January 29, 2014

Hartford eyes new property tax fix

A city task force has proposed a fix to Hartford's property tax system that gradually increases the residential assessment ratio over 20-plus years so that homeowners and businesses pay a more equal share of taxes.

The task force was created last year by Mayor Pedro Segarra and City Council President Shawn Wooden to offer recommendations on how to make the city's property tax more economically competitive.

For years, Hartford's business community has complained that it's paying a disproportionate share of property taxes and that the inequity is sapping economic vitality from the Capital City.

Past delays in revaluations threw Hartford's property tax system out of whack, and the business community has been asked to shoulder a larger tax burden. State law mandates that both residential and commercial property be assessed at 70 percent of its market value. But in Hartford, residential property is assessed at about 30 percent of value while commercial property is assessed at 70 percent of value.

The task force, which included business, union and other interests, outlined several recommendations with an overall goal of boosting the grand list and lowering the city's highest-in-the state mill rate of 74.2 mills.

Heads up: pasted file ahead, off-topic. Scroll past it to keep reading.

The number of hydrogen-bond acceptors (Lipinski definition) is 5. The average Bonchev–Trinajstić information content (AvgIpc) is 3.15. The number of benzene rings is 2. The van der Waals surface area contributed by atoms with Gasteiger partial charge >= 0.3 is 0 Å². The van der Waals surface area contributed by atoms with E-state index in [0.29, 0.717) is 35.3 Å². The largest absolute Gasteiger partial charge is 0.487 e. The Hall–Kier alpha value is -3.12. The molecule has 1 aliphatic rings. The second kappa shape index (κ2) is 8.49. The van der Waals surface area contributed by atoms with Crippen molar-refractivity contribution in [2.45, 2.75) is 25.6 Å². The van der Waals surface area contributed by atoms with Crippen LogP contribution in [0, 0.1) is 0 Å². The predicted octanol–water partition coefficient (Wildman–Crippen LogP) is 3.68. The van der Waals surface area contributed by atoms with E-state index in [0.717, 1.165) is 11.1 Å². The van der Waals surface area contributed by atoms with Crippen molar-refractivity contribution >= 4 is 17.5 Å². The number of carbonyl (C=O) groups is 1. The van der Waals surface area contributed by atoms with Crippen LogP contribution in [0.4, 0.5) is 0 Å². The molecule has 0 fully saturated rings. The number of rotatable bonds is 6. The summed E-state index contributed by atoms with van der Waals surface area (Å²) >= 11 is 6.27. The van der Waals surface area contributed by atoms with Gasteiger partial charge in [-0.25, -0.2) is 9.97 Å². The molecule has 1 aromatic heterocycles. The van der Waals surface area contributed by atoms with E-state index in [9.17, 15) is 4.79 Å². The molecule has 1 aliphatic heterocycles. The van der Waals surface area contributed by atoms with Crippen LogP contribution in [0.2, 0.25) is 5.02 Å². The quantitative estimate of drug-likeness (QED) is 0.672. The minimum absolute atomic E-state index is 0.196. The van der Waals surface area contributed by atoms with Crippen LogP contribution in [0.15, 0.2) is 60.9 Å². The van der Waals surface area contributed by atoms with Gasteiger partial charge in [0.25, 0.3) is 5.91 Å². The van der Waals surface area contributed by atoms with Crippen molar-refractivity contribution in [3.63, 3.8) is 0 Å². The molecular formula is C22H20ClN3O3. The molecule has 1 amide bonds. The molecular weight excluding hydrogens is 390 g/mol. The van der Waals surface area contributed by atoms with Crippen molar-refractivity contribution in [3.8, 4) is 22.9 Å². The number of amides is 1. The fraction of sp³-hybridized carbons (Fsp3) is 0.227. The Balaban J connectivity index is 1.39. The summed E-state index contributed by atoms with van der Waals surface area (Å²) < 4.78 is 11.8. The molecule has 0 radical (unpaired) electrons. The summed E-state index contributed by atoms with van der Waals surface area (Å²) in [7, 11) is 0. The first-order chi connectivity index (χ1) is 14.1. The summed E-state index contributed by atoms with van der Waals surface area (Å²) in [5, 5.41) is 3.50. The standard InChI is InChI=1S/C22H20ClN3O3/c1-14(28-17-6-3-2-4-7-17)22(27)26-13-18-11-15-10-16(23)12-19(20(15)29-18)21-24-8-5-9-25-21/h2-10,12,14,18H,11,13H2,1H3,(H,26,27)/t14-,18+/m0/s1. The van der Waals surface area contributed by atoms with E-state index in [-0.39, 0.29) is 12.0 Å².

The main proposal is to increase the residential assessment ratio (RAR) by 1 percentage point per year for 20 years, and then by 2 percentage points per year thereafter until the ratio hits 70 percent. That would eventually put Hartford's property tax structure in line with the rest of Connecticut's municipalities.

Other recommendations:

•Allow the city to enter into tax fixing agreements with apartment building owners and commercial properties--where investments are being made--with an annual real property tax of less than $50,000.

•Authorize the tax collector to negotiate settlements with taxpayers who have been delinquent for more than 10 years.

•Authorize the state Department of Revenue Services to withhold tax refunds to Hartford residents that owe city taxes.

•Require the city to conduct property revaluations every three years.

•Authorize monthly payments by commercial property owners whose annual aggregate property taxes are equal to or less than $100,000.

•Expand the city's anti-blight authority to include commercial properties.

The changes would require backing from the city council and approval by the state legislature.

The tax task force members included Gordon Scott, owner of Scott's Jamaican Bakery; Rex Fowler, executive director of the Hartford Community Loan Fund; Oz Griebel, CEO of the MetroHartford Alliance; Matthew O'Connor, communications coordinator for the American Federation of Teachers; and Timothy Sullivan, managing director and senior vice president of Wells Fargo Advisors.

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